After editing some configurations on the dhclient configuration file (/etc/dhcp/dhclient.conf) the changes doesn't seem to have any effect until I reboot the machine. Since dhclient is running on the background, I believe the process needs to restart to actually read the configuration file again and apply said changes.

What would be the best way to accomplish it?

On the dhclient man page I found the following option:

-r            Release the current lease and stop the running  DHCP  client  as
              previously  recorded  in  the  PID file.  When shutdown via this
              method dhclient-script will be executed with the specific reason
              for calling the script set.  The client normally doesn't release
              the current lease as this is not required by the  DHCP  protocol
              but  some  cable ISPs require their clients to notify the server
              if they wish to release an assigned IP address.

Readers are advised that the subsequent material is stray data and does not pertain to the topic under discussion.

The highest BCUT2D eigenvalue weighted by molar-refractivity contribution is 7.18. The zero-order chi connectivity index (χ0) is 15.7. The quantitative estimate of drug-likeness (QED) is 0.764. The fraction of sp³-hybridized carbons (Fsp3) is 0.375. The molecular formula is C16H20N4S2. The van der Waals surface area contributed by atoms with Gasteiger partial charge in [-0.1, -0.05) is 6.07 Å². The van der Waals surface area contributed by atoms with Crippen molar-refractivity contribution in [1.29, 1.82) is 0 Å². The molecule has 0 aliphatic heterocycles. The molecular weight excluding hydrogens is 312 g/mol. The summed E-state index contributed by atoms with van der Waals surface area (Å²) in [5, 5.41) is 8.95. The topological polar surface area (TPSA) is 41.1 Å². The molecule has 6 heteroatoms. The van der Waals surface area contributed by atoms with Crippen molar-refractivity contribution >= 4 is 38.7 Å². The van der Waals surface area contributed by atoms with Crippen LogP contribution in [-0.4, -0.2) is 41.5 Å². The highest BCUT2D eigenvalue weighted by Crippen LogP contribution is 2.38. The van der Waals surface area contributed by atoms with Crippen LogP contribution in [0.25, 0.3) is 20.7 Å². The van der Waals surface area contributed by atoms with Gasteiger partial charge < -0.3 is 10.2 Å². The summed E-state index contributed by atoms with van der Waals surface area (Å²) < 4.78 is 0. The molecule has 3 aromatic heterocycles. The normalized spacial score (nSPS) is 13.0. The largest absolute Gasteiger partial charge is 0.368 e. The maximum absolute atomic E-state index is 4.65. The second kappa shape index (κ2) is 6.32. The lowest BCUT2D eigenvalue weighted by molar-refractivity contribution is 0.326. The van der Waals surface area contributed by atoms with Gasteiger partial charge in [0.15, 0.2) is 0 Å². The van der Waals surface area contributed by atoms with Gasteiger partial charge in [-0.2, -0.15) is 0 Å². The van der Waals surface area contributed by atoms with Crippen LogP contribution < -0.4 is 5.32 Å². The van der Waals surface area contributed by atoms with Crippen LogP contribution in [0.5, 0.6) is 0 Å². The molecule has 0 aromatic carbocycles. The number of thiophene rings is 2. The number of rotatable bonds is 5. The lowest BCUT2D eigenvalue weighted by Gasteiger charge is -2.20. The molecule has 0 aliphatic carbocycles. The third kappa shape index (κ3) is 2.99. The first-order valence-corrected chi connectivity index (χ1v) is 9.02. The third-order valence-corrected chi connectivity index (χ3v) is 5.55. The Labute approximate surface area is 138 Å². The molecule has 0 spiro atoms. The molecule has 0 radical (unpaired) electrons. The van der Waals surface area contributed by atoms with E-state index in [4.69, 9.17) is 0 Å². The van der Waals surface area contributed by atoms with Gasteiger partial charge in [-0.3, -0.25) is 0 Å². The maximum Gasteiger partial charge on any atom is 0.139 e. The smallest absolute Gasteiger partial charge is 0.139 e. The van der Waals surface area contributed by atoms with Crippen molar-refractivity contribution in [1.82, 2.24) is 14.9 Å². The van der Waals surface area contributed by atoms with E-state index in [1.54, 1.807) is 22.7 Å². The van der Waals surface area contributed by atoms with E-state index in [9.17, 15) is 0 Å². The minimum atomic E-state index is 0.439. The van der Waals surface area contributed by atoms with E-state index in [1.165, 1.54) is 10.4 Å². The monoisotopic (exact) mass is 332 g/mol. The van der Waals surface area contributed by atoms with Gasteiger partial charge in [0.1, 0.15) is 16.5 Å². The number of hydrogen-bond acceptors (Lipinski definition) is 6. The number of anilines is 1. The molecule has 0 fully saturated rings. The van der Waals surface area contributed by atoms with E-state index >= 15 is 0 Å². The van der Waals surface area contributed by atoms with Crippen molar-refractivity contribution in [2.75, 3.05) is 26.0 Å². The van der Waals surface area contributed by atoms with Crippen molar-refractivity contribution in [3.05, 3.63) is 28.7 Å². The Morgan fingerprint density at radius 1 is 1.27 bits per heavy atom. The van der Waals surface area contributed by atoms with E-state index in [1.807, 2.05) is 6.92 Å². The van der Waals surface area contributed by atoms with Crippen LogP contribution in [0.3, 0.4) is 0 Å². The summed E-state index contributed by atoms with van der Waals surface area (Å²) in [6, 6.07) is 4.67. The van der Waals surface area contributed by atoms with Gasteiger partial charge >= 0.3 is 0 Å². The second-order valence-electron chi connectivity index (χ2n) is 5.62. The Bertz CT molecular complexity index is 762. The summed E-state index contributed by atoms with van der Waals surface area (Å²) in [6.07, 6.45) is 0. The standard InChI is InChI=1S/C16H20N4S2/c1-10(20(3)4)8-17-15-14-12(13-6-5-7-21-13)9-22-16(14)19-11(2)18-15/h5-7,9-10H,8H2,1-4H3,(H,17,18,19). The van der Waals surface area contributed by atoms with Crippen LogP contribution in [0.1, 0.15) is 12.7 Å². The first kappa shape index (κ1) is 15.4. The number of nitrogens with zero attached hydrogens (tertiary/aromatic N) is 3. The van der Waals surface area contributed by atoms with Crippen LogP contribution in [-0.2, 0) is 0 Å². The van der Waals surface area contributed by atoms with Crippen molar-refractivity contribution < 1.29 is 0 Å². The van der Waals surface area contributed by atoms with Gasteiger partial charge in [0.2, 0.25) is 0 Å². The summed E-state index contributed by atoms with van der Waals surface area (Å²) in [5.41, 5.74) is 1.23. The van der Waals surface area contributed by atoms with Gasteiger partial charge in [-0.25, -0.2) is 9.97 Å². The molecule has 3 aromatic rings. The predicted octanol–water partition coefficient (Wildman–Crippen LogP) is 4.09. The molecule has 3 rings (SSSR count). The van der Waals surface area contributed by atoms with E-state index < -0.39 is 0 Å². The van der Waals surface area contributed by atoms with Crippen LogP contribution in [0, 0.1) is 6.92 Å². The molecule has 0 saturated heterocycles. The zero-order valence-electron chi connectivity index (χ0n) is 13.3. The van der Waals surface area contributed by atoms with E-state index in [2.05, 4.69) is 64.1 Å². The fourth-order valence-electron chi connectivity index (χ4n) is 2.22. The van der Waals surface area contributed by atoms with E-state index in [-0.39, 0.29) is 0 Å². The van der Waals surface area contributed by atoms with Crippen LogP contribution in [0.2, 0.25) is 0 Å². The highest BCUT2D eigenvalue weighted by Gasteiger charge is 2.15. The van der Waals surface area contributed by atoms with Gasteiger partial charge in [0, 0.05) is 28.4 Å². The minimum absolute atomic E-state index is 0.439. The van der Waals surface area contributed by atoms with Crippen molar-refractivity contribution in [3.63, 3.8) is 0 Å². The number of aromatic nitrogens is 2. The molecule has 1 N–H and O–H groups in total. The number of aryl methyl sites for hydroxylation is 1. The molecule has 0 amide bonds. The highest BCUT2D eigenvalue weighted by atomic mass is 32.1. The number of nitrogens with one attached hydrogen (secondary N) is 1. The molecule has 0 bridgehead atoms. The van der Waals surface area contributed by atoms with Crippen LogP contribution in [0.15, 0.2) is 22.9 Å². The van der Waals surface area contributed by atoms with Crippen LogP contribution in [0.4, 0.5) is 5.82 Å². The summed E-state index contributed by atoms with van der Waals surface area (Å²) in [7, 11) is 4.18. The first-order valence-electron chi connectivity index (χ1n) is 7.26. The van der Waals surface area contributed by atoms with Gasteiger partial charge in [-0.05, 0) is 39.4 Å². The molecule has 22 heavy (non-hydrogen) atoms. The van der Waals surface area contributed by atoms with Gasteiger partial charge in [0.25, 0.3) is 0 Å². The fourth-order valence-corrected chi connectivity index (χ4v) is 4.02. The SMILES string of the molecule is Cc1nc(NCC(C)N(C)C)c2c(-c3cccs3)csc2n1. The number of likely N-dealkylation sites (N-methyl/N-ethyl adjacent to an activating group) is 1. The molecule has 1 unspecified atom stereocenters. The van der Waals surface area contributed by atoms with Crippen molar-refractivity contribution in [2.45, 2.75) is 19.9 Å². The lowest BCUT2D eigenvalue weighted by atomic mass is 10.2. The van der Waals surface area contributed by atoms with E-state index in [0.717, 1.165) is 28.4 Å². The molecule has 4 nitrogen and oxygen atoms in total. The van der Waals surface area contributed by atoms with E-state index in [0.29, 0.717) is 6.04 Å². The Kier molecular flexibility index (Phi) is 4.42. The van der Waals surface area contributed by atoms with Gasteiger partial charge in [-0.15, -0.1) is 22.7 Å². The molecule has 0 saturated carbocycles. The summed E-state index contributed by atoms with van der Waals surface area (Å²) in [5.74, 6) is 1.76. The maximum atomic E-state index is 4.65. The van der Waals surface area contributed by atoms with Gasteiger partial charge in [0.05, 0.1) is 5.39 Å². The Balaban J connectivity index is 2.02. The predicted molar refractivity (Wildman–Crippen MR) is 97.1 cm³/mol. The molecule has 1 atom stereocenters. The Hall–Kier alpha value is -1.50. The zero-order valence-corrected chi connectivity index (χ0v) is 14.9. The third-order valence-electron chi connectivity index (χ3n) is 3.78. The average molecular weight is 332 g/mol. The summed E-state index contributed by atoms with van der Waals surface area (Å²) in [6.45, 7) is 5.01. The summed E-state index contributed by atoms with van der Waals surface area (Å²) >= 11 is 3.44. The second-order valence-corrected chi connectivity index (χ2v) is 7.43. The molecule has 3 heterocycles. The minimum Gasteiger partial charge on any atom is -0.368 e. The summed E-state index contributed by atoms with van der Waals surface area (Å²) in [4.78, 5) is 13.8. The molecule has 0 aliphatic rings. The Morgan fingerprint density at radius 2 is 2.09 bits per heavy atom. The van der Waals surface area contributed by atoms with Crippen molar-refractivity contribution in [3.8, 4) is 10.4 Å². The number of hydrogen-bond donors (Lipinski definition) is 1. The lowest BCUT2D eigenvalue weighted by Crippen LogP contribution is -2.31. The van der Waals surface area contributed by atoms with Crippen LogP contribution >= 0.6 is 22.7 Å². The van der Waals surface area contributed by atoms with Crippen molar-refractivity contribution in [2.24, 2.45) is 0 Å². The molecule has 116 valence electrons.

If I understood it right, this option would kill the dhclient and thus make it release the lease and read the configuration file again when it started (which I'm not sure if would be as simply as calling dhclient &).

Checking the processes tree, I also noticed dhclient is a child process of network-manager. Would run sudo service network-manager restart be a cleaner way to make dhclient start again with the new configurations?

1 Answer 1


Re-activate the connection.

For example via nmcli connection up $NAME or any other client of NetworkManager.

You usually wouldn't restart NetworkManager.

  • The method of restarting the whole network-manager service worked. But I'll try this method of restarting a single connection and check if it works! I've seem an answer that restarted dhclient itself to modify some configuration, but I don't know if it would work on this case since dhclient is a child of network-manager. Sep 27, 2016 at 1:48

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